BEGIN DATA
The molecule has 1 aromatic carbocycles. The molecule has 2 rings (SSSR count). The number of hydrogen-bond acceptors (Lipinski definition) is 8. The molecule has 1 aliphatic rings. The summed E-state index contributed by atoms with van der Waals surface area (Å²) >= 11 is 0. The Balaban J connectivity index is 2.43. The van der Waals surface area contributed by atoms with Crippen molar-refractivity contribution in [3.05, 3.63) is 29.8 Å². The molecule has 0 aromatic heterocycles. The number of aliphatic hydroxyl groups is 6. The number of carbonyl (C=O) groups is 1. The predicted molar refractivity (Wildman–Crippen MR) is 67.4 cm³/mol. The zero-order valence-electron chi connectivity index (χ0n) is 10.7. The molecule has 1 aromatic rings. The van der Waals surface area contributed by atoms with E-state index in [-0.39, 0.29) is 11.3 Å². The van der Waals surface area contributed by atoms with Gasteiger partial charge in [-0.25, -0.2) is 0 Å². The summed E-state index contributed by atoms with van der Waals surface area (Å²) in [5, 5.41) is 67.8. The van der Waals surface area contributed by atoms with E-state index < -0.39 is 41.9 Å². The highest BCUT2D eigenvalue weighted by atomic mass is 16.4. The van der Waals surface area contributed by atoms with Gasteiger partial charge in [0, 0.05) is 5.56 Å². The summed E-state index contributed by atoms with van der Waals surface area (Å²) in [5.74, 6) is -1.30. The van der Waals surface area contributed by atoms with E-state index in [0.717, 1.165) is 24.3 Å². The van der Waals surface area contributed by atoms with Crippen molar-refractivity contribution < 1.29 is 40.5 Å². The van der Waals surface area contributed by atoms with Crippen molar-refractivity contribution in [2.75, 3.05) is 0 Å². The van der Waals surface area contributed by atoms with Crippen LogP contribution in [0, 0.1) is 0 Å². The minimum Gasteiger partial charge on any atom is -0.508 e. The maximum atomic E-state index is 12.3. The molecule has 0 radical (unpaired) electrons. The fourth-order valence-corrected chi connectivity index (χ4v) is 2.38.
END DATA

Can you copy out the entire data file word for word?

The molecule has 1 aromatic carbocycles. The molecule has 2 rings (SSSR count). The number of hydrogen-bond acceptors (Lipinski definition) is 8. The molecule has 1 aliphatic rings. The summed E-state index contributed by atoms with van der Waals surface area (Å²) >= 11 is 0. The Balaban J connectivity index is 2.43. The van der Waals surface area contributed by atoms with Crippen molar-refractivity contribution in [3.05, 3.63) is 29.8 Å². The molecule has 0 aromatic heterocycles. The number of aliphatic hydroxyl groups is 6. The number of carbonyl (C=O) groups is 1. The predicted molar refractivity (Wildman–Crippen MR) is 67.4 cm³/mol. The zero-order valence-electron chi connectivity index (χ0n) is 10.7. The molecule has 1 aromatic rings. The van der Waals surface area contributed by atoms with E-state index in [-0.39, 0.29) is 11.3 Å². The van der Waals surface area contributed by atoms with Gasteiger partial charge in [-0.25, -0.2) is 0 Å². The summed E-state index contributed by atoms with van der Waals surface area (Å²) in [5, 5.41) is 67.8. The van der Waals surface area contributed by atoms with E-state index < -0.39 is 41.9 Å². The highest BCUT2D eigenvalue weighted by atomic mass is 16.4. The van der Waals surface area contributed by atoms with Gasteiger partial charge in [0, 0.05) is 5.56 Å². The summed E-state index contributed by atoms with van der Waals surface area (Å²) in [5.74, 6) is -1.30. The van der Waals surface area contributed by atoms with E-state index in [0.717, 1.165) is 24.3 Å². The van der Waals surface area contributed by atoms with Crippen molar-refractivity contribution < 1.29 is 40.5 Å². The van der Waals surface area contributed by atoms with Crippen molar-refractivity contribution in [2.75, 3.05) is 0 Å². The van der Waals surface area contributed by atoms with Crippen LogP contribution in [0, 0.1) is 0 Å². The minimum Gasteiger partial charge on any atom is -0.508 e. The maximum atomic E-state index is 12.3. The molecule has 0 radical (unpaired) electrons. The fourth-order valence-corrected chi connectivity index (χ4v) is 2.38.